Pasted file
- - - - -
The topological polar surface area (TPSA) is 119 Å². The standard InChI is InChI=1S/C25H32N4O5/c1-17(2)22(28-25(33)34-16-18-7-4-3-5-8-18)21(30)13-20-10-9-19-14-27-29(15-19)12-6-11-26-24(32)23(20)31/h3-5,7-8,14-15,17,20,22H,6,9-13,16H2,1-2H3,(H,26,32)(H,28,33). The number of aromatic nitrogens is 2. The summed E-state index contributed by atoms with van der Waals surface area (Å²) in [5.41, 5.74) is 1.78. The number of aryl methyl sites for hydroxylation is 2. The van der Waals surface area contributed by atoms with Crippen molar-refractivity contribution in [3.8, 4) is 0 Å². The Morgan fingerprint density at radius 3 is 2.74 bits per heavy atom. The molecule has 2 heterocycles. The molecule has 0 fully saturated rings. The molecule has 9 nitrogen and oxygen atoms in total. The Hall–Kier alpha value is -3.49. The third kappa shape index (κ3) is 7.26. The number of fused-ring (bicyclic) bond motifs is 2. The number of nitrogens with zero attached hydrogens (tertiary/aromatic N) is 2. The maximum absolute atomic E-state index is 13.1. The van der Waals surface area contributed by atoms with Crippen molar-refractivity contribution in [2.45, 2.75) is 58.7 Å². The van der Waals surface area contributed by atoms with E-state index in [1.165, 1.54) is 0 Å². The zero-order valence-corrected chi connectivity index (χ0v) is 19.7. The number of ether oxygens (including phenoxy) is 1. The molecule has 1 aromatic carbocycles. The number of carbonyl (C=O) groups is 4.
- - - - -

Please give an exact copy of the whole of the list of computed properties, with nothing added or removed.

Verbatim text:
The topological polar surface area (TPSA) is 119 Å². The standard InChI is InChI=1S/C25H32N4O5/c1-17(2)22(28-25(33)34-16-18-7-4-3-5-8-18)21(30)13-20-10-9-19-14-27-29(15-19)12-6-11-26-24(32)23(20)31/h3-5,7-8,14-15,17,20,22H,6,9-13,16H2,1-2H3,(H,26,32)(H,28,33). The number of aromatic nitrogens is 2. The summed E-state index contributed by atoms with van der Waals surface area (Å²) in [5.41, 5.74) is 1.78. The number of aryl methyl sites for hydroxylation is 2. The van der Waals surface area contributed by atoms with Crippen molar-refractivity contribution in [3.8, 4) is 0 Å². The Morgan fingerprint density at radius 3 is 2.74 bits per heavy atom. The molecule has 2 heterocycles. The molecule has 0 fully saturated rings. The molecule has 9 nitrogen and oxygen atoms in total. The Hall–Kier alpha value is -3.49. The third kappa shape index (κ3) is 7.26. The number of fused-ring (bicyclic) bond motifs is 2. The number of nitrogens with zero attached hydrogens (tertiary/aromatic N) is 2. The maximum absolute atomic E-state index is 13.1. The van der Waals surface area contributed by atoms with Crippen molar-refractivity contribution in [2.45, 2.75) is 58.7 Å². The van der Waals surface area contributed by atoms with E-state index in [1.165, 1.54) is 0 Å². The zero-order valence-corrected chi connectivity index (χ0v) is 19.7. The number of ether oxygens (including phenoxy) is 1. The molecule has 1 aromatic carbocycles. The number of carbonyl (C=O) groups is 4.